Judy Meyer has been in the retail business her whole life. In seventh grade, she worked at a store in St. Paul owned by her father, Carl Watrud, earning 25 cents per hour bagging Easter candy.
Now, at age 76, Meyer is permanently retiring and closing up her shop, the Ben Franklin store in downtown Alexandria. She hopes to close on Aug. 20 - 54 years to the day her father opened the store.
"I want to be done by Labor Day," she said.
Meyer said her father basically bought a hole in the ground in February 1964 after Hakes, a variety store, burned down. He built the Ben Franklin store from the ground up, she said, adding that her father once owned at least six Ben Franklin stores.
In 1967, Meyer and her husband, Jim, bought the store and have owned and operated it ever since. Their daughter, Jennifer Grueneich, has worked on and off in the store since she was old enough to work.
When asked why she bought the craft/variety store from her father, Meyer said, "I suppose he offered it to us and we (Meyer and her husband) were both working there, so it was just the right thing to do."
Meyer has witnessed a lot of change in retail business. At one point, the store had at least 10 employees. Now, there are three.
It seems, she said, that everyone is "so busy" and there's no interaction with people anymore. The way people shop has changed, she said.
"We survived Target. We survived Walmart, but we couldn't survive the road construction and we can't survive the Internet," Meyer said. Alexandria's Broadway street, which runs directly through the downtown area, was torn up and reconstructed in 2014.
"It's been hard to come back after the road construction," she reiterated. "We love the downtown area, the businesses and our customers. It was just time."
Meyer said she has thought about closing for a long time, and the timing was finally right.
"I told mom we needed to close," Grueneich added. "The subtle hints I was giving her didn't seem to be working. I told her we need to get a sign to put in the window announcing we were closing."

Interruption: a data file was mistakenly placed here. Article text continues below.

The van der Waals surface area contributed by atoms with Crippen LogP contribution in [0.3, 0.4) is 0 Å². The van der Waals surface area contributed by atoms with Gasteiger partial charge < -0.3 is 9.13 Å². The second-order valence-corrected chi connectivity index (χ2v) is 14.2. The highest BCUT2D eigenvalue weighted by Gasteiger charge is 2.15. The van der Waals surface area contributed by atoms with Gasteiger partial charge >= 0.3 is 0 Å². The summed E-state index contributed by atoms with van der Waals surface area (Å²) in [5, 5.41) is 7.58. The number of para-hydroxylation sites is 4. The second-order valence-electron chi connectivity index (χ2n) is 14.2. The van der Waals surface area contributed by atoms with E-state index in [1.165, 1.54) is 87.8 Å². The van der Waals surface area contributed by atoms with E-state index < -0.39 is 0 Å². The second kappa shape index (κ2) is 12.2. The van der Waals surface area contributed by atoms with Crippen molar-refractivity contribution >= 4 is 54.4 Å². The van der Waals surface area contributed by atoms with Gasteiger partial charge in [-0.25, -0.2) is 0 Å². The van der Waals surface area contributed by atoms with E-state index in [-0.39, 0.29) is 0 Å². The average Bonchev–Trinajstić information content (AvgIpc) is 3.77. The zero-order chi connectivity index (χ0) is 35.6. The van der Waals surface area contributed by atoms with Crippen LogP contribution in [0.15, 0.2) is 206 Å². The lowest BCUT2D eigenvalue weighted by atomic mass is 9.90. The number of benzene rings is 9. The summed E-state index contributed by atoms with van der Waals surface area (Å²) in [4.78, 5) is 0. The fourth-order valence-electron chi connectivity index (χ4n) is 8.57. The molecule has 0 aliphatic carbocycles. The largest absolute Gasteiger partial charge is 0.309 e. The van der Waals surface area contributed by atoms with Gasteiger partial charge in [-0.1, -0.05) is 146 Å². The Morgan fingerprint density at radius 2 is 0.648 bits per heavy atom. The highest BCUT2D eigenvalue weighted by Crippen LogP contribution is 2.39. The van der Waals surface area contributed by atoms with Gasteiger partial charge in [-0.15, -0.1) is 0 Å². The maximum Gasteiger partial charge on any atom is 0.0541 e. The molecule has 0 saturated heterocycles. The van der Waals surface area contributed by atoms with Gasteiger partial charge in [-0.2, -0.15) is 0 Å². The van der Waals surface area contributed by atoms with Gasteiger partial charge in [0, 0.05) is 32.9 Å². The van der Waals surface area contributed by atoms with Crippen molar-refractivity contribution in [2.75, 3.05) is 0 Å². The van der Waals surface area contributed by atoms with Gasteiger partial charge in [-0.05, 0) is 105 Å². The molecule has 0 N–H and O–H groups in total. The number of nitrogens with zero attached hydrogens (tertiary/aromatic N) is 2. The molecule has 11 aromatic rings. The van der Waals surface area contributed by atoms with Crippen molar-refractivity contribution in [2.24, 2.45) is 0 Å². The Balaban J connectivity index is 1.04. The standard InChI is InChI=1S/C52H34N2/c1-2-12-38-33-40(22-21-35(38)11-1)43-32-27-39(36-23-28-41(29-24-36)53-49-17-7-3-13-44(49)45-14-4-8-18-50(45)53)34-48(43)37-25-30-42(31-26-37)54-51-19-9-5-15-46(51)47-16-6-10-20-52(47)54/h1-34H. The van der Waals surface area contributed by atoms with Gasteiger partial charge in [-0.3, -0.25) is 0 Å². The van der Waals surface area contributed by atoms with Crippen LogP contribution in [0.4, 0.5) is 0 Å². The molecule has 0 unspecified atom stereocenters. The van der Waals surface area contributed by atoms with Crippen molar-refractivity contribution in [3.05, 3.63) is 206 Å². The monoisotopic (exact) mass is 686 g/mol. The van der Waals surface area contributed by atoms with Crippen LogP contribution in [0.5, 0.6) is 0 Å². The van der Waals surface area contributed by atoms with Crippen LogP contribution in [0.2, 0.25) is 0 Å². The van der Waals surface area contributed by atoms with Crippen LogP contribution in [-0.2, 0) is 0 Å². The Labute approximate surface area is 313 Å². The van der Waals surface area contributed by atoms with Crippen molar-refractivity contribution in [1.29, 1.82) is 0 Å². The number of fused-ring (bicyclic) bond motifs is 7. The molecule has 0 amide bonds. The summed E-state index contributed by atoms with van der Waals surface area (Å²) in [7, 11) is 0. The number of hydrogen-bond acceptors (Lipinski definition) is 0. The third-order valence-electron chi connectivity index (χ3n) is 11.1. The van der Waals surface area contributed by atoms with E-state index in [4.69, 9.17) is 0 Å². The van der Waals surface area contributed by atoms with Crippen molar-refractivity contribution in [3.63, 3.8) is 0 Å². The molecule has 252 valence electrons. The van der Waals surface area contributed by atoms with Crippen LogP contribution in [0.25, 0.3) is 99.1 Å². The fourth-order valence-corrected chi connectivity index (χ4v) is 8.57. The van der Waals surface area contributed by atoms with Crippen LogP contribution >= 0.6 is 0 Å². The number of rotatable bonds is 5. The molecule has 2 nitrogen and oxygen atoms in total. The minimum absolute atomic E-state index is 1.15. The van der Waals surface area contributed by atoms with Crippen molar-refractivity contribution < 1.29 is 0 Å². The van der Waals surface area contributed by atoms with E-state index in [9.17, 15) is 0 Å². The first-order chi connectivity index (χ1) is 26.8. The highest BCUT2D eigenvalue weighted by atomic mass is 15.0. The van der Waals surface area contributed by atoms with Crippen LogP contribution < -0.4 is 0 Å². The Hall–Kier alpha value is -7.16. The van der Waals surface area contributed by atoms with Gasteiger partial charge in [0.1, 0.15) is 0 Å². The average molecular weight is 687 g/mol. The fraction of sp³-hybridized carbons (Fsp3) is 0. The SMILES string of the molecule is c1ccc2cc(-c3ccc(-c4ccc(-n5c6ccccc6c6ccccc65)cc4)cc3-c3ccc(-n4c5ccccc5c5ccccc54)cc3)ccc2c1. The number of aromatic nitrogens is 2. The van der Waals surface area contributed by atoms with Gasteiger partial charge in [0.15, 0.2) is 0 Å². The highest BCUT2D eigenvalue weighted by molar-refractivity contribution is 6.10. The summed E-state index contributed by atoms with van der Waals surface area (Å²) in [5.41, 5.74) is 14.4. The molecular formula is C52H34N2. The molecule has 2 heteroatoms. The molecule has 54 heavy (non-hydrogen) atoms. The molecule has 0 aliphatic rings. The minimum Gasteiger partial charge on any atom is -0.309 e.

Meyer smiled at her daughter and said, "I forgot about that. But I did tell her I would have to find someone to make a sign."
While the two laughed and started bantering back and forth, Grueneich said, "I knew she never would, so I got one. It probably would've take her another five years."
Meyer chuckled, countering with, "You probably ordered it long before you told me we needed one."
Long-time customer Barbara Williams, who joined in on the conversation taking place at the counter, said she is "so sad" to see Ben Franklin closing.
"I've shopped here for so many years, I've become friends with all these wonderful ladies," Williams said. "Whenever I needed something, they would always get it for me. I am going to miss them."
Grueneich, too, will miss the customers and the bond of the downtown businesses whom she referred to as her neighbors.
Now that the decision has been made and the sign is the window, Meyer said she plans on selling the building after the store is officially closed. She said there are a couple of interested parties, but if neither work out, she will list it. She thought about renting the building, but said she would rather just sell it.
Meyer isn't sure how she feels about closing the store.
"Maybe the day I close, I'll feel sad," she said. "But right now, I am just trying to get through the process."
If she were to do it all over again, Meyer said she honestly wouldn't have kept it open as long as she did. She said she probably would have quit when she was 60.
At this time, Meyer doesn't have any plans for herself once the store is closed. However, Grueneich has plans to move to Montana to be closer to some of her children.
With her mom standing by her side, Grueneich smiled and said, "Mom's moving, too. She just doesn't know it yet."